Industrial designer Jorge Paez frequently collaborates with brands across industries to create one-of-a-kind products. For his latest effort, however, Paez has independently engineered a truly unique turntable.
It’s called the RYTM and is billed as a “contemporary interpretation” of the typical vinyl record player. At first glance, the RYTM even looks like a normal turntable but upon closer inspection, the project has one particularly interesting design element.
In the corner of the turntable are a series of vertical slats. Beyond appearing aesthetically modern, the slats serve as the subtle home base for user controls. In a resting state, there’s no tonearm visible on the RYTM, as it pops up from within the slats when it’s time to play a record. A user can also access buttons among the slats to turn the turntable on and off and adjust volume and RPM speed.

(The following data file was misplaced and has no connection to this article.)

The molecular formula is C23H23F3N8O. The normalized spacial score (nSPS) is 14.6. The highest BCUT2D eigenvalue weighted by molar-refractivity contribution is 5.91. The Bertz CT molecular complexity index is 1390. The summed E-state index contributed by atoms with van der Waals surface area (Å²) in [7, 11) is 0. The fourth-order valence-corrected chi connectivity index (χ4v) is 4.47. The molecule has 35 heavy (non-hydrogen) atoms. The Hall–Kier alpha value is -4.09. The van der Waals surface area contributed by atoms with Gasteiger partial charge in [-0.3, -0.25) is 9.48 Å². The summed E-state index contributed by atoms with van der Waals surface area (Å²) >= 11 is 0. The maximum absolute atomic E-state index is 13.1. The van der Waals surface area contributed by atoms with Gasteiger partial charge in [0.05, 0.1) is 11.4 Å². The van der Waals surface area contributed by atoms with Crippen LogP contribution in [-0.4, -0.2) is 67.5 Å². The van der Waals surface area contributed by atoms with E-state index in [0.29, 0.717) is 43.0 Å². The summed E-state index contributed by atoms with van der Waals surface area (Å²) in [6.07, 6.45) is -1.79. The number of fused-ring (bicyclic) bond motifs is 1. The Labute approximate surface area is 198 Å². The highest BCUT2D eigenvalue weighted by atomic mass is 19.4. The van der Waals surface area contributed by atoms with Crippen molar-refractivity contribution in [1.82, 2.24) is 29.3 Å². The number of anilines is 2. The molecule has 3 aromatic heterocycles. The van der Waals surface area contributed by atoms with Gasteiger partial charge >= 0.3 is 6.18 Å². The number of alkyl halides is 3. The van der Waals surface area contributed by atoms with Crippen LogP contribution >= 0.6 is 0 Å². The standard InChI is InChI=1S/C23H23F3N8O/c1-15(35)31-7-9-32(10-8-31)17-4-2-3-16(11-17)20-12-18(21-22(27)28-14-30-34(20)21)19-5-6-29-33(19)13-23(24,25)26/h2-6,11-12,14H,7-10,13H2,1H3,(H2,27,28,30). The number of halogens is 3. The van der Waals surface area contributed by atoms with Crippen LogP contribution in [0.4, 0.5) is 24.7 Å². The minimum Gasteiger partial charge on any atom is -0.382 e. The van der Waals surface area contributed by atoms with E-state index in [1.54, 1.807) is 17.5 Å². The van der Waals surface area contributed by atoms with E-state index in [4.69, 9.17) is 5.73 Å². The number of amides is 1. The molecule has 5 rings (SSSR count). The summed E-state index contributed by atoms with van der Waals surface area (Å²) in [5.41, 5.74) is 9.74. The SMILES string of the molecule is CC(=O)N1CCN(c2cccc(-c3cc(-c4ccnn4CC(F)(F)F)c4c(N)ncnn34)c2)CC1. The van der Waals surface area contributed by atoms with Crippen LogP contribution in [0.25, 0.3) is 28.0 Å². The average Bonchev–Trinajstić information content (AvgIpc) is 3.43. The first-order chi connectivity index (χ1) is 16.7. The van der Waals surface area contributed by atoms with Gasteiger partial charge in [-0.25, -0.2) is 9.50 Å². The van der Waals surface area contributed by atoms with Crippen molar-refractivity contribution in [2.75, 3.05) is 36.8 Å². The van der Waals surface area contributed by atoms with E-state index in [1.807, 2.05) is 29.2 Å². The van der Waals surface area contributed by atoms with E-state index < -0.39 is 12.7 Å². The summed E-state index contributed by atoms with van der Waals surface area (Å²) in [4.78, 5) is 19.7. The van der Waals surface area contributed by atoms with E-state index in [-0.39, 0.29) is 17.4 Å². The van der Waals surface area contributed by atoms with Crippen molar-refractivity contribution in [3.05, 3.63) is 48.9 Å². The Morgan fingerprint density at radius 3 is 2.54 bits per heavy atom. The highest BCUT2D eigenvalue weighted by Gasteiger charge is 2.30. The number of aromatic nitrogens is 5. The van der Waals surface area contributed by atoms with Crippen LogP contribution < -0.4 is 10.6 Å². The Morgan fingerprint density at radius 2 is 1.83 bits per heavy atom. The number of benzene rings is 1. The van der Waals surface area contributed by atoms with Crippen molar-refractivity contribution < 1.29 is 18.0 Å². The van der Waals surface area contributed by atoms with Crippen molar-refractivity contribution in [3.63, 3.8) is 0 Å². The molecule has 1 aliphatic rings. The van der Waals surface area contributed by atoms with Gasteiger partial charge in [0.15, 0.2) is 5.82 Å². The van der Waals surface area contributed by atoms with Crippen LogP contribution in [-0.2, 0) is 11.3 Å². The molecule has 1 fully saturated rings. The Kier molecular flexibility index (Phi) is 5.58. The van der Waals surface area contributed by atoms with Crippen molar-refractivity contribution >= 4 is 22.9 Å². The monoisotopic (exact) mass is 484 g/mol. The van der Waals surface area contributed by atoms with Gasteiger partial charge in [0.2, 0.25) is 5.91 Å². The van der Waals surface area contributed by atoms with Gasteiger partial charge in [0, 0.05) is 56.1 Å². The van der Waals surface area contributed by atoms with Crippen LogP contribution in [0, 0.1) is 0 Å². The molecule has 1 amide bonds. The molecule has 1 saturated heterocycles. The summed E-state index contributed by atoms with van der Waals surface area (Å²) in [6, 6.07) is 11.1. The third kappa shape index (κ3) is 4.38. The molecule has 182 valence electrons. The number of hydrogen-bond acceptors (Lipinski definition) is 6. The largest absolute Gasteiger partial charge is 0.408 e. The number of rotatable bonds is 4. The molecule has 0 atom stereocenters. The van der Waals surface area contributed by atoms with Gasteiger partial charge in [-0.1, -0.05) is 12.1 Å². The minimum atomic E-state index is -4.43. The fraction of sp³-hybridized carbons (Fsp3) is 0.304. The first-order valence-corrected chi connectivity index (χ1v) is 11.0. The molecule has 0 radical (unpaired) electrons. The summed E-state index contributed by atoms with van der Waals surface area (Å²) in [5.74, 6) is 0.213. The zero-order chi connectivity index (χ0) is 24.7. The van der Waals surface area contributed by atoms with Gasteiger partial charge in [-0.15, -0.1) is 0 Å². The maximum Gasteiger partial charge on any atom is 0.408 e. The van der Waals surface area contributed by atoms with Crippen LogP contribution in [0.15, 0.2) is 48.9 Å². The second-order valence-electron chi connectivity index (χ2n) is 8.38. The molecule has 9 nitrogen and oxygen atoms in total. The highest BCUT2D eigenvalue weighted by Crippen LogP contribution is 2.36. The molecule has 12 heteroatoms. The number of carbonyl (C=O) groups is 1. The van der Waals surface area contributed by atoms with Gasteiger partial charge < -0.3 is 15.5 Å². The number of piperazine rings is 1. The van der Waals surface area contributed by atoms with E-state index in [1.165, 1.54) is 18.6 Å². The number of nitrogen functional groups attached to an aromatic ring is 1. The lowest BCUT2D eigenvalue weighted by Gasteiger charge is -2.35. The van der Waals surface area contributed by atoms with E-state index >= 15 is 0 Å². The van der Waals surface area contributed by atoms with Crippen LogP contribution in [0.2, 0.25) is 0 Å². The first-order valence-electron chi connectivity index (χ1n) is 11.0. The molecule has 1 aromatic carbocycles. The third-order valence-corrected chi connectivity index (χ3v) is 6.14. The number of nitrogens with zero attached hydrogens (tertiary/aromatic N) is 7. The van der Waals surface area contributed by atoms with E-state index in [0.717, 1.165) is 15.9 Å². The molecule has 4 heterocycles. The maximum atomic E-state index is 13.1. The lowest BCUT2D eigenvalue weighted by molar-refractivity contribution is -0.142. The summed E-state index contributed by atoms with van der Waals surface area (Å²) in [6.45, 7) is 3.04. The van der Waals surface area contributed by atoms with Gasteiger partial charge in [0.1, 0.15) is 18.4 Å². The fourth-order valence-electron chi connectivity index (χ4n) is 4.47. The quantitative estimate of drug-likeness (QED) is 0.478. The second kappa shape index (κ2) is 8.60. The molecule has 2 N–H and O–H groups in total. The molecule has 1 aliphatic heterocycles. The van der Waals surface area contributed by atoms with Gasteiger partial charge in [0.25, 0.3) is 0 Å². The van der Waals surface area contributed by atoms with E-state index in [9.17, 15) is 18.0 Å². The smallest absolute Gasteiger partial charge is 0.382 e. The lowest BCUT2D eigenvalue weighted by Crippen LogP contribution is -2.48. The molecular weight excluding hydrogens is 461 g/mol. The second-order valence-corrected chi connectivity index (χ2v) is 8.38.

The record player comes in a sleek grey shade with a few red-colored details in the volume button and tonearm. In designing the product, Paez referenced the 1957 Braun SK4/1 turntable created by Dieter Rams as one of his primary inspirations, per Design Milk.
Check out Jorge Paez’s RYTM turntable above.
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